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Denial is the Worst Form of Procrastination

Emens Wolper Jacobs & Jasin Law Firm
By: Heidi R. Kemp

Denial. We all suffer from it in some form or another. Because to face every situation – the reality of every situation – right away takes a form of courage and bravery that most of do not have. I recently was having a conversation with a friend of mine and he’s been having some troubling health issues. He has sought some medical advice but there have been no answers yet. When I pushed him to not give up, his response was “But what if they tell me something bad?”. Days later I heard the same thing from someone else. And, to be honest, those were not the first times that I’d heard people imply that it was better to not know.

These conversations made me think even more about how hard it is for people to acknowledge and then talk about death. Dean Koontz once said “A man begins dying at the moment of his birth. Most People live in denial of Death’s patient courtship until, late in life and deep in sickness, they become aware of him sitting bedside.” I know that it is difficult for people to talk about death and can fully appreciate from where those feelings arise. And, if you do any research on the topic, it shows statistically that the majority of people do not have an estate plan in place. Of course, there are many reasons why people have not completed estate plans, but from personal experience, I can tell you denial and fear of facing the inevitable is part of that thought process for some.

Ignorance is not always bliss. Just like my friend, sometimes it is easier not knowing rather than facing the reality of a situation. But, if you have the facts at hand, you can formulate a plan. Denial may keep you from living your best life.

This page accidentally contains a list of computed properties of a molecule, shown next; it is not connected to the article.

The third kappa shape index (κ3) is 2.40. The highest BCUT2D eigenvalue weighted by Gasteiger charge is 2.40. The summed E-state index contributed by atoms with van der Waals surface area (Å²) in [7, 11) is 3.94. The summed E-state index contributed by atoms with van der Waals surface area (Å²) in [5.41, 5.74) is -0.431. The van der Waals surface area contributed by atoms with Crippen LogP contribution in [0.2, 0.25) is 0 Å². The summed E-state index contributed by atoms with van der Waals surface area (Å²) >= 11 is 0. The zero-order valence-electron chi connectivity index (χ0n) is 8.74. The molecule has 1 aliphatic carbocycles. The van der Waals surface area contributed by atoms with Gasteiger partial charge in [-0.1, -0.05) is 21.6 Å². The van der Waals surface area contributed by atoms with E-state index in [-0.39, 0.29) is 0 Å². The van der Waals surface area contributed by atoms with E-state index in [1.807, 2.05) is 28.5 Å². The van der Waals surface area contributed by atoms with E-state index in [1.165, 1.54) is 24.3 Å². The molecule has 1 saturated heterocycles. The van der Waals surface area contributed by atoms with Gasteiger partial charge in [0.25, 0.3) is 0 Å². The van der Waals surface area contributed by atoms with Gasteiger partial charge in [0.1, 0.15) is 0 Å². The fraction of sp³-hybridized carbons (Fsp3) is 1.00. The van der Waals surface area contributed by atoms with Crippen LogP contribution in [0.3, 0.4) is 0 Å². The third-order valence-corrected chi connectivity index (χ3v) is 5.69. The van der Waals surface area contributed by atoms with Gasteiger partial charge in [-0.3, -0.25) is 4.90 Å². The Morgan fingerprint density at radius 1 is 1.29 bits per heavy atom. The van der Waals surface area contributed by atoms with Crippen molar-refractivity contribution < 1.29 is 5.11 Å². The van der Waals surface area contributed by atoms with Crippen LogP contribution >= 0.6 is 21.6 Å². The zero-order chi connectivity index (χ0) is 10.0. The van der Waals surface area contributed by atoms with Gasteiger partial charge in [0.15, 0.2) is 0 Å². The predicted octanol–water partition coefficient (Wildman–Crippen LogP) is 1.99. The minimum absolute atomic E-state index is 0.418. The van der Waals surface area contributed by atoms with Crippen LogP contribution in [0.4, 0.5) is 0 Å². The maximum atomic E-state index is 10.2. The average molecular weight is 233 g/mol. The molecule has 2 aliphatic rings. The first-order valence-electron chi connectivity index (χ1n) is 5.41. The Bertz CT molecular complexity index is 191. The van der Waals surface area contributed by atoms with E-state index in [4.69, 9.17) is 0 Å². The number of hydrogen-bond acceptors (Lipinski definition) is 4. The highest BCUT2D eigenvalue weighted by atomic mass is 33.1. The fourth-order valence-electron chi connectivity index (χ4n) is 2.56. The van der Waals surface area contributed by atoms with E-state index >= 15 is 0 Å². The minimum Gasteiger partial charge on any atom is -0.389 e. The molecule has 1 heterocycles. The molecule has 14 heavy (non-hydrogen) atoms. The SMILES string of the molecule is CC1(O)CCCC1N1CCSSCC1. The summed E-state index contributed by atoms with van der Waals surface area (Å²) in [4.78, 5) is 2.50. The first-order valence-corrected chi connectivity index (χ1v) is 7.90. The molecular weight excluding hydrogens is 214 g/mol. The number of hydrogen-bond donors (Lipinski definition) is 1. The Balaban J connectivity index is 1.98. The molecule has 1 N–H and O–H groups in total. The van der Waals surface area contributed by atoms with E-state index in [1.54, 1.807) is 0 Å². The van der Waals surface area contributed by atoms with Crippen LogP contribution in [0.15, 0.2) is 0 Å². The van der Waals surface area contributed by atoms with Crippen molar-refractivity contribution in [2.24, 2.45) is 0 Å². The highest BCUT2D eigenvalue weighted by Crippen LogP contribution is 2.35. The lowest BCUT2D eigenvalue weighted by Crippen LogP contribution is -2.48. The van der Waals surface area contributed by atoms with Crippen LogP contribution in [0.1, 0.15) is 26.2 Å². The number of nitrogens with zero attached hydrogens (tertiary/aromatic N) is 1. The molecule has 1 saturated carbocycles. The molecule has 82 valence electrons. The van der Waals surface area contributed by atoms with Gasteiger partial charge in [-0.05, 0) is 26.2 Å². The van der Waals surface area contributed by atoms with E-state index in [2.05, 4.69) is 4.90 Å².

Another place where I’ve seen denial is in end of life planning. Of course wills and trusts are part of that – but also medical powers of attorney, financial powers of attorney, and living wills. I realize most people do not want to sit around the dinner table discussing with their family how they feel about being kept alive through artificial means and other medical decisions or how they feel about burials and funerals.

If clients have come in to see me to complete an estate plan, they’ve already crossed a very important bridge. They have acknowledged that they need to plan for the possibility of certain outcomes as well as the inevitable guarantee that all people die. But, the additional charge that I give them before they leave the office is to have conversations with each other and with their children (or whomever they have named to make medical decisions on their behalf). It may be awkward or uncomfortable but it is so critical for the Agent to know what you would have wanted. And, not only does that ensure your Agent is in tune with your wishes, but it takes some of the pressure and guilt off of the Agent. If they have a clear understanding of how you feel about these types of things, they can rest easier knowing they made the decision you would have made.

Johnnie Dent, Jr. is credited with saying “Denial exists when three beliefs intersect: 1. It cannot happen. 2. It cannot happen to you. 3. It cannot happen to you now.” Whatever situation you are facing where you find yourself in denial, know that facing it now will often produce a much better result for you and your loved ones.